Vinyl siding, however, has multiple options to choose from, including standard, scalloped, vertical, dutch lap, and several others. Thanks to more recent developments in vinyl siding, today, you can even opt for a shake-style siding that gives your home the appearance of wood siding without worrying about the negative aspects of wood.
So, if you’re looking for options, vinyl siding is going to be your best bet.
One of the essential features to consider when picking your siding material is its durability, especially if you live in areas with harsher climates. It can be unfortunate for a homeowner to spend the time and money picking out your ideal siding to find out it makes your home look worn down after a few years because it’s just not holding its own.
When it comes to exterior cladding options, aluminum and vinyl are both great options in terms of durability as both materials are highly resistant to exposure and wear. Between the two, vinyl siding will reign superior as it is often double the thickness of aluminum siding.
Because of its added thickness, vinyl is known for being much stronger as a siding and less prone to scratches and dents like the aluminum alternative. So, whether you live in a climate that has hailstorms or you live nearby a golf course, you’ll want to be mindful of which material you’re choosing for your siding. Vinyl’s impact-resistant features will help to prevent any eye sores in your siding, while aluminum might not hold up as well over time.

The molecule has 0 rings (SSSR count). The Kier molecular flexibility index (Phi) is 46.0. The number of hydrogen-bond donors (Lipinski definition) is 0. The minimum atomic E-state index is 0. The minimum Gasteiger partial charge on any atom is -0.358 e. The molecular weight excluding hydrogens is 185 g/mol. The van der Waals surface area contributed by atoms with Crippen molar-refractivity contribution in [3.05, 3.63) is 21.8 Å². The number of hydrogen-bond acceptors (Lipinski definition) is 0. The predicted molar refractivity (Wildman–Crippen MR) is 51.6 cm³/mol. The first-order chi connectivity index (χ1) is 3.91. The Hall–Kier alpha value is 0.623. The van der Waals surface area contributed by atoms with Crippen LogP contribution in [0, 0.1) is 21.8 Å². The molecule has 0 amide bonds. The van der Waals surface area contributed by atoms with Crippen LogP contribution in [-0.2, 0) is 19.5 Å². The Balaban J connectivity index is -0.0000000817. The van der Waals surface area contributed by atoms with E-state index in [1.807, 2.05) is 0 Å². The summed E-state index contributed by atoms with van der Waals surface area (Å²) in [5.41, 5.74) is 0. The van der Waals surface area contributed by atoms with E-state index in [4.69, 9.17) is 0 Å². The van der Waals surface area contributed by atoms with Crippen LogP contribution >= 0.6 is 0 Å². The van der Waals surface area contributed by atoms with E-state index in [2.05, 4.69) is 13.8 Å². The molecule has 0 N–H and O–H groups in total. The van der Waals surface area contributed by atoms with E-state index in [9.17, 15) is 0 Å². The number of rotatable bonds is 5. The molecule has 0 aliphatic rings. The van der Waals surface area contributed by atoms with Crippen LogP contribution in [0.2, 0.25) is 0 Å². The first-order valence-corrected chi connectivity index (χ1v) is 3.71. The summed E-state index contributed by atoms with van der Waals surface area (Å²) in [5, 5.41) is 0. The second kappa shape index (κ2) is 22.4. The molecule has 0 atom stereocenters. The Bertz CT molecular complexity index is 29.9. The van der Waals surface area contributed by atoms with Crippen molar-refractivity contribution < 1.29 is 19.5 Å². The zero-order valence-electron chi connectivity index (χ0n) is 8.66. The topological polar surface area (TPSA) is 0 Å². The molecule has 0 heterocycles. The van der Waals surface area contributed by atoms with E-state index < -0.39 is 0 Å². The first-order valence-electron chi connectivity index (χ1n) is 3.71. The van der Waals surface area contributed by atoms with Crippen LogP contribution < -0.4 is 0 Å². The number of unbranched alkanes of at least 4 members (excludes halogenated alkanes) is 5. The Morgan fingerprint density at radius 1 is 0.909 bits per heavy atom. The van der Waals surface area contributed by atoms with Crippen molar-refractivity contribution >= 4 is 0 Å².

Another important aspect of your exterior cladding is the required maintenance. Ideally, you want to find a material that requires the least amount of care so that you don’t have to worry about spending more time, money, or energy on touch-ups or repairs as a homeowner.
As to be expected, vinyl is going to require less maintenance over time compared to aluminum siding. Aluminum siding is prone to damage, like denting or scratching, that often involves repair or replacement if bad enough.
In addition to physical damage, aluminum siding is also more likely to fade in color over time. To keep your aluminum siding looking fresh, you’ll have to repaint it regularly. Alternatively, you do not have to worry about fading with vinyl because the color gets baked into the siding during the manufacturing process.
When you opt for vinyl siding, you can rest assured that it will stay looking as good as it did the day you installed it. The only maintenance vinyl siding requires a simple cleaning to keep it looking fresh.